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Britten Les Illuminations - ClassicalCDReview.com


07 February 2005
ClassicalCDReview.com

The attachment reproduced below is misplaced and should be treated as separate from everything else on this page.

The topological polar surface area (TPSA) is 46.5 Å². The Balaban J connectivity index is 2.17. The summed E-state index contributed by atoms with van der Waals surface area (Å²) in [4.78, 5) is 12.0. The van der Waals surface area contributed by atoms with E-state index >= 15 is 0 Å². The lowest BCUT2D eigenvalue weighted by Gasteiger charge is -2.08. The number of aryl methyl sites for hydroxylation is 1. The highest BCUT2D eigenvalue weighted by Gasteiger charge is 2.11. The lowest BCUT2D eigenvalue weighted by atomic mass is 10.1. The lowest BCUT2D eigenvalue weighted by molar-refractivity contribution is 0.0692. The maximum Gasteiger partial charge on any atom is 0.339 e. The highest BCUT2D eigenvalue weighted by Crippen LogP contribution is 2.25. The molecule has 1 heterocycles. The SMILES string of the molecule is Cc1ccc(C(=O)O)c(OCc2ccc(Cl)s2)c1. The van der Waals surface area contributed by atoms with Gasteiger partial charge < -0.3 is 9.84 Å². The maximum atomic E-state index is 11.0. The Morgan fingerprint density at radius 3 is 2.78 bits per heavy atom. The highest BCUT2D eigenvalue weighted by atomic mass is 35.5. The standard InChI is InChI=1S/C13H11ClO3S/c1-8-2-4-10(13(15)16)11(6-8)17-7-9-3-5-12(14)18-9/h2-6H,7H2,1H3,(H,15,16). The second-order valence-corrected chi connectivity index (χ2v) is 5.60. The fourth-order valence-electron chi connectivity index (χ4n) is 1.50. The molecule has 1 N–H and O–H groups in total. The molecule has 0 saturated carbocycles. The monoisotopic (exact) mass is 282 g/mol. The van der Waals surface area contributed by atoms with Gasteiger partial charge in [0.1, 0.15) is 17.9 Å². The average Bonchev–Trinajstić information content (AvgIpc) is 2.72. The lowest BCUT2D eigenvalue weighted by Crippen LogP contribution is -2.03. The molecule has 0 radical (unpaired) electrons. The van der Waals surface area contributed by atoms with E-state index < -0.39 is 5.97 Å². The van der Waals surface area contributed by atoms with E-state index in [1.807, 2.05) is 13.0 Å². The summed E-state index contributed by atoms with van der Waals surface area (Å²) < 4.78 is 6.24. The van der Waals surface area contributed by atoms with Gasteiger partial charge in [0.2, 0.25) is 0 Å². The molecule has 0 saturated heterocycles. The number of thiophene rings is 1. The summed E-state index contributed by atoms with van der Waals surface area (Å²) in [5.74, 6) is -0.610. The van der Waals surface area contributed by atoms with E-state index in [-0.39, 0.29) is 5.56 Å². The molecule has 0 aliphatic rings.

The Britten collection on Linn is extraordinary in every way-first rate performances and stunning sonics. All three works were composed by Britten early in his career. Variations was written in 1937 when he was only 24, in 1938 he completed Les Illuminations (to poems of Arthur Rimbaud), and in 1943 he wrote the Serenade to texts by five authors.It's convenient to have all three on one well-filled (72:45) disk. There are only 12 players in the Scottish Ensemble which is directed by violinist Clio Gould; string sonorities of course would have been richer with more players, but what is heard here is perfectly balanced and the superb surround recording, which puts the ensemble in front, reveals every detail of the playing. The light expressive voice of tenor Toby Spence is ideal for the two song cycles, and he has been well-balanced with the orchestra. Martin Owen, principal horn of the Royal Philharmonic, is outstanding in Serenade, and an appropriate effect is achieved in the final song where the horn, supposed to be in the distance, sounds like it is.


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